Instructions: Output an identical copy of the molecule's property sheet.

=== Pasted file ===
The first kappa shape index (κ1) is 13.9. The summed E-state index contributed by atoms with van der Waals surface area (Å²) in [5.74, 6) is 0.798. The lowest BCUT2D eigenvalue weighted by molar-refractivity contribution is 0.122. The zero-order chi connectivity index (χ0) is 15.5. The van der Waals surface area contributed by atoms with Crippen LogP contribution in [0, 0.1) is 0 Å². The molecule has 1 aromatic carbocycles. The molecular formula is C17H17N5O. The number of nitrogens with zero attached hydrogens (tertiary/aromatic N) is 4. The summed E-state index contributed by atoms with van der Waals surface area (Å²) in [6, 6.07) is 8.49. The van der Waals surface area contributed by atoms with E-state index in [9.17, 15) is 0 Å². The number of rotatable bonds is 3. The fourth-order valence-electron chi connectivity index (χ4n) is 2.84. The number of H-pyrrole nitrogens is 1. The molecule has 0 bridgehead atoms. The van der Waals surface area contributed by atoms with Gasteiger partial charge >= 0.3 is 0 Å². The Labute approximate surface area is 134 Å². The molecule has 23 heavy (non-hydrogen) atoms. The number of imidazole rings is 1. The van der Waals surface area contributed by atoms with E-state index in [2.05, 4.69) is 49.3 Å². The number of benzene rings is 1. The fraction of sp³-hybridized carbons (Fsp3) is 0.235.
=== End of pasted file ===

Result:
The first kappa shape index (κ1) is 13.9. The summed E-state index contributed by atoms with van der Waals surface area (Å²) in [5.74, 6) is 0.798. The lowest BCUT2D eigenvalue weighted by molar-refractivity contribution is 0.122. The zero-order chi connectivity index (χ0) is 15.5. The van der Waals surface area contributed by atoms with Crippen LogP contribution in [0, 0.1) is 0 Å². The molecule has 1 aromatic carbocycles. The molecular formula is C17H17N5O. The number of nitrogens with zero attached hydrogens (tertiary/aromatic N) is 4. The summed E-state index contributed by atoms with van der Waals surface area (Å²) in [6, 6.07) is 8.49. The van der Waals surface area contributed by atoms with E-state index in [9.17, 15) is 0 Å². The number of rotatable bonds is 3. The fourth-order valence-electron chi connectivity index (χ4n) is 2.84. The number of H-pyrrole nitrogens is 1. The molecule has 0 bridgehead atoms. The van der Waals surface area contributed by atoms with Gasteiger partial charge >= 0.3 is 0 Å². The Labute approximate surface area is 134 Å². The molecule has 23 heavy (non-hydrogen) atoms. The number of imidazole rings is 1. The van der Waals surface area contributed by atoms with E-state index in [2.05, 4.69) is 49.3 Å². The number of benzene rings is 1. The fraction of sp³-hybridized carbons (Fsp3) is 0.235.